Welcome to the Crisis Resilience Alliance

Modern societies are characterized by the occurrence of a large number of major discontinuities and disruptions. Such disruptions may have different causes – financial crises, environmental disasters, earthquakes, hurricanes or pandemics – but their social, economic and supply-chain effects are remarkably similar. Disruptions with high stakes, high uncertainty, and which require an urgent response produce challenges at all levels of business and society.

The Crisis Resilience Alliance (CRA) aims to produce, gather and disseminate important research on crisis management and resilience. The primary objective of the Alliance is the continuous development of inter-disciplinary and inter-institutional collaborations on crisis and resilience research. We are interested especially in the following questions: What are the distinct characteristics of decisions during crises? What makes organizations and systems resilient to crises? How we can improve crisis management and develop resilient organizations and communities?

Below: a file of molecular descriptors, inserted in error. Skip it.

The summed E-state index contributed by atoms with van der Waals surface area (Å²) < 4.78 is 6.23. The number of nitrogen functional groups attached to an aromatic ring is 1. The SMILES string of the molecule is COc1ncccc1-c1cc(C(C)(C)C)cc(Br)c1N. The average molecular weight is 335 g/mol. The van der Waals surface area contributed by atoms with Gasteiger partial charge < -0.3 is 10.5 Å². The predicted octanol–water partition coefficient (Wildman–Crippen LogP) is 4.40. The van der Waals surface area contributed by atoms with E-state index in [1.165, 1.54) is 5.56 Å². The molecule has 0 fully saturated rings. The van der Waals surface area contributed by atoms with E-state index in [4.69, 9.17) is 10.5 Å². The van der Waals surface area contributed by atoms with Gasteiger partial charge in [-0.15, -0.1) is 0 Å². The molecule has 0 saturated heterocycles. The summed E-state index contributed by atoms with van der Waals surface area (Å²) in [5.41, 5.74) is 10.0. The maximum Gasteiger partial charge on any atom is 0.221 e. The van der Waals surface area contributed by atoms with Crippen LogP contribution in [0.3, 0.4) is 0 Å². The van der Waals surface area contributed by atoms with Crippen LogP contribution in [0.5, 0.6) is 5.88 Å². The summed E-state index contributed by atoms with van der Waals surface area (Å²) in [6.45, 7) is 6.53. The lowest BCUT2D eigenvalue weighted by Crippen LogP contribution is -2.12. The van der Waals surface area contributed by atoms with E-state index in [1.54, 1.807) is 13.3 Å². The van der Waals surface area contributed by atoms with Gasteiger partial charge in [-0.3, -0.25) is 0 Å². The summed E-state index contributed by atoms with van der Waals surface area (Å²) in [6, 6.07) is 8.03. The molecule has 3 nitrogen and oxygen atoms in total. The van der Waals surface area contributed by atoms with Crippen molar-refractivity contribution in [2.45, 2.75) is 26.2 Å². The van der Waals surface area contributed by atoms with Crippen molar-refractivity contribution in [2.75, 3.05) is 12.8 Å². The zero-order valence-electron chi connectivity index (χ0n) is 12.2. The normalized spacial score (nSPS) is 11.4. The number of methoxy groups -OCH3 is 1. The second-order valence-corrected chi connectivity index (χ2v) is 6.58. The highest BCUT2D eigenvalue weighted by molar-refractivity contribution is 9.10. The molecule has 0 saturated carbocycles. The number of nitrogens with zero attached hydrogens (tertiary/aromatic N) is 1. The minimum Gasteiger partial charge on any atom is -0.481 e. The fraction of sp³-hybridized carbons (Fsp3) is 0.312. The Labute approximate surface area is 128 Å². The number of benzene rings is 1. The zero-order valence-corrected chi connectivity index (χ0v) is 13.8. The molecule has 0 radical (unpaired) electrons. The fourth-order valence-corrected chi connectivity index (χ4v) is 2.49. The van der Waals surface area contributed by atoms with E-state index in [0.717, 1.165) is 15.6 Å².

The goals of this website in particular are to aid in the Alliance’s collaboration and dissemination efforts. To this end, Members of the Alliance are invited to submit brief descriptions of their proposed projects to be posted on the website.

Descriptions should be sent to lily.yumagulova@gmail.com.

Indigenous approaches to disaster risk reduction

How can indigenous worldview inform and guide disaster risk reduction initiatives?  This 3 minute interview with Melanie Goodchild, Senior Counsel, Indigenous Relations at Canadian Red Cross provides some invaluable insights.

National Volunteer Week

April 10 to April 16, 2016 is a National Volunteer Week: